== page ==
Delivery Room Management
The successful transition from fetal to neonatal life involves many complex physiologic changes. Interventions during this time period have been shown to have a great influence on a baby’s future morbidities. Optimizing delivery room management of newborns provides many opportunities to impact outcomes positively with a lower occurrence of preventable illnesses. Through the active involvement of our stakeholders, the FPQC hopes to enhance awareness of this vital issue and develop a new data-driven, quality improvement (QI) initiative with standardized protocols that will result in healthier babies by aggressive standardized treatment during this “Golden Hour.” This Subcommittee is currently evaluating different aspects of delivery room management such as thermoregulation, targeted oxygen saturation levels and early respiratory interventions. Through standardization of protocols in delivery room management, our multidisciplinary and inter-professional team hopes to develop one or more specific QI areas of focus that will achieve the greatest impact for improving health outcomes with decreased morbidity while advancing the health care quality of Florida’s newborns.
Dr. Maya Balakrishnan – Assistant Professor/Department of Pediatrics, University of South Florida Morsani College of Medicine – is the lead investigator on this proposed QI initiative. She is seeking volunteers for a diverse team that spans medical and patient care disciplines as well as various professions to support her in this project. If you are interested in joining this team, please contact email@example.com to learn more on how you can be of assistance.
Improving Growth Outcomes in Premature Infants
Postnatal growth restriction is a common consequence of premature birth and has been associated with poor neurocognitive outcomes and retinopathy of prematurity (ROP). If the intrauterine fetal growth trajectory is not achieved relative to the gestation and there is a falling off from that trajectory after birth, then the most common reason is inadequate nutrition – particularly inadequate protein intake. Some of the reasons for inadequate nutrition are biological, such as babies with GI diseases that limit intake; or, it may be the consequence of the feeding type (even fortified breast milk doesn’t fully meet the protein needs of preterm infants). Regardless of causation, there is enough variability in postnatal growth restriction (extra-uterine growth failure) demonstrated in various NICU databases, whereby babies born Appropriate for Gestational Age (AGA) become Small for Gestational Age (SGA) prior to hospital discharge, to warrant further exploration. These observations make it imperative that growth restriction be minimized by the promotion of best practices and criteria to optimize growth in as many preterm infants as possible. For this reason, the FPQC’s Infant Health Advisory Subcommittee deemed it important to take on the challenge of developing a quality improvement (QI) toolkit for Florida that would help optimize nutritional management of the premature infant and reduce the occurrence of postnatal growth failure.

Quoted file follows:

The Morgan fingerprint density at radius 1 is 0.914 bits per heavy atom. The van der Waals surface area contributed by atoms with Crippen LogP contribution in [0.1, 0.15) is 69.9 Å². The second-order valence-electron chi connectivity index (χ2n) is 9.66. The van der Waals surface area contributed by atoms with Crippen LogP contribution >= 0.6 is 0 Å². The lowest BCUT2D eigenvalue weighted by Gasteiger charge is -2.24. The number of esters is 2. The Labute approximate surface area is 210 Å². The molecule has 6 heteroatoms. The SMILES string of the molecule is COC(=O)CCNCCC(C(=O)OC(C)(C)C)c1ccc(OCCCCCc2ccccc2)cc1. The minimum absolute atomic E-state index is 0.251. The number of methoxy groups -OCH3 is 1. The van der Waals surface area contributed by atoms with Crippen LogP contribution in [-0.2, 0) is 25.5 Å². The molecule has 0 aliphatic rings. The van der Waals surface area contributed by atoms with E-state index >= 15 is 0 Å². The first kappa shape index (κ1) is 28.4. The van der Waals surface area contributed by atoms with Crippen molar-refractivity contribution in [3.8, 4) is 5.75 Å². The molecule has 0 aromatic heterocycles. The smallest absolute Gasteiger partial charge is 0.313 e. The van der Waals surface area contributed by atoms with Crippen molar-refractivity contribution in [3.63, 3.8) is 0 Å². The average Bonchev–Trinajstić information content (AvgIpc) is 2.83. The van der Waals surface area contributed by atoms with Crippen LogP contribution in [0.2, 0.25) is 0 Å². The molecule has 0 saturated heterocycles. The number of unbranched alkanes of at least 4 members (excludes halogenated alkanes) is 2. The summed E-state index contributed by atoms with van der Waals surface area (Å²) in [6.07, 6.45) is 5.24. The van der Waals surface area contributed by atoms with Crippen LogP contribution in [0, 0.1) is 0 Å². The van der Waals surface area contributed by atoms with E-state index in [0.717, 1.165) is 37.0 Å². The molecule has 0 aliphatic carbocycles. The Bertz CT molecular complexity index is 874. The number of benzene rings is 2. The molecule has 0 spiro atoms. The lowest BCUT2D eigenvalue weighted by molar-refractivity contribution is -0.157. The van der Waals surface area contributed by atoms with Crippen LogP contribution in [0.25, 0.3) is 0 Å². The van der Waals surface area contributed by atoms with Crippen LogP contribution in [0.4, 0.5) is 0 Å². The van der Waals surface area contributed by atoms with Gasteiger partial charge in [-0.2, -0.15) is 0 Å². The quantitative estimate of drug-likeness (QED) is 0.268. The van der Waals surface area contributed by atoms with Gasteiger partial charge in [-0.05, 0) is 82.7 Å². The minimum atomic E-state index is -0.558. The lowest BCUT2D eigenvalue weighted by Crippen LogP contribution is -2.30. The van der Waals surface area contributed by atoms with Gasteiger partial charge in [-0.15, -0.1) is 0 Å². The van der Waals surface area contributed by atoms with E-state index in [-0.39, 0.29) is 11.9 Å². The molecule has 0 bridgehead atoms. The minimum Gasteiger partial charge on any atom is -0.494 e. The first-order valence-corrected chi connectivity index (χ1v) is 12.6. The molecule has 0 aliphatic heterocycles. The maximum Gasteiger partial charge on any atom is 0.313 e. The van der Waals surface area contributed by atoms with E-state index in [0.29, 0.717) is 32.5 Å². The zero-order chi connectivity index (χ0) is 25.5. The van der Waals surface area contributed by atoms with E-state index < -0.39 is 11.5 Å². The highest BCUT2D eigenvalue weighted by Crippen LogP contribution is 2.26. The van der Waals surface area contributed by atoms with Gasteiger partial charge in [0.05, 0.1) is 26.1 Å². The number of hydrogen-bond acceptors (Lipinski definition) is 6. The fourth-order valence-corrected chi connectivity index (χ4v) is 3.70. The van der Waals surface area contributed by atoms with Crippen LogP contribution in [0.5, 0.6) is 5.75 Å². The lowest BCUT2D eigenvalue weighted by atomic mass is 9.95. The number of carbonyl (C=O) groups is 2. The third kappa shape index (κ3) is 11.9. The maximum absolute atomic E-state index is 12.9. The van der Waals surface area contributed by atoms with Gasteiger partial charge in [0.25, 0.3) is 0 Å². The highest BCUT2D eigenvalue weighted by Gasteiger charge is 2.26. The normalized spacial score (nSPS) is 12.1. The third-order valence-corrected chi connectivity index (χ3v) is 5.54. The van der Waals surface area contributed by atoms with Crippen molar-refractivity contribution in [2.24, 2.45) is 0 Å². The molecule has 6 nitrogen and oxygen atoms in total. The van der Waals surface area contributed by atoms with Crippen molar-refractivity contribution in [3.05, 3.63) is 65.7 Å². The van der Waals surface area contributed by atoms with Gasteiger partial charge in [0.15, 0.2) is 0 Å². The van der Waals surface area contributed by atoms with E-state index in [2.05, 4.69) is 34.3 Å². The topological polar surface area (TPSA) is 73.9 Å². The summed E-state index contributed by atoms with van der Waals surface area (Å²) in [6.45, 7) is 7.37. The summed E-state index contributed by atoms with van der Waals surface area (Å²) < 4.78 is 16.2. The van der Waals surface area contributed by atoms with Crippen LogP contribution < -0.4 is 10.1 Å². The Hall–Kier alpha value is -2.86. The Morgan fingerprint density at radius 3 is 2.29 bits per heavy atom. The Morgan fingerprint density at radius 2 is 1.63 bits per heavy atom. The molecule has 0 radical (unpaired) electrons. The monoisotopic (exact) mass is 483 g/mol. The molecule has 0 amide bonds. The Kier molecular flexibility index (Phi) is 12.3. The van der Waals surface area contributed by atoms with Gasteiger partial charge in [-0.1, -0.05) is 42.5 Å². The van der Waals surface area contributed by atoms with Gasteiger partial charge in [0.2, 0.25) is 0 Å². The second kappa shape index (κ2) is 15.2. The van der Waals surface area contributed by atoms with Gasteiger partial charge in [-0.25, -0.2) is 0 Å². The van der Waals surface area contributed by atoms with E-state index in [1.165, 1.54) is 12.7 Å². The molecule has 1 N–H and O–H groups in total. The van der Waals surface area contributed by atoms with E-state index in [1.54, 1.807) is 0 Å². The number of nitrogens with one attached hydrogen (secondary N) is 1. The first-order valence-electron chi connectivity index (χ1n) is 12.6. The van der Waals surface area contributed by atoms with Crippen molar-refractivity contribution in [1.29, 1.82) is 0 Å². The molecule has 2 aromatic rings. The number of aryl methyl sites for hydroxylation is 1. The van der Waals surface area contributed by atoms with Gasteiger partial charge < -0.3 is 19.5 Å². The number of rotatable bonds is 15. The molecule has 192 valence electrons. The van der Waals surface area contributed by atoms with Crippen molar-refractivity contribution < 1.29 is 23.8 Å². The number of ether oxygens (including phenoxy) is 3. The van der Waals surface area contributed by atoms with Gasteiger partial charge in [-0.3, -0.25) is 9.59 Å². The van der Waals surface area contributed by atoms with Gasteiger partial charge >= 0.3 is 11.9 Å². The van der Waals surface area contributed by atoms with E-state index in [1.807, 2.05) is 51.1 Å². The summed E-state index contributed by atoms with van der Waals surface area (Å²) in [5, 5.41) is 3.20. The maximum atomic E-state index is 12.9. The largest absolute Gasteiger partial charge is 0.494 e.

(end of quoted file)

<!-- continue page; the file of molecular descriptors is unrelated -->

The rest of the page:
Dr. Shahnaz Duara – Professor/Department of Pediatrics, University of Miami Miller School of Medicine – is the lead investigator on this proposed QI initiative. She is seeking volunteers for a diverse team that spans medical and patient care disciplines as well as various professions to support her in this project. If you are interested in joining this team, please contact firstname.lastname@example.org to learn more on how you can be of assistance.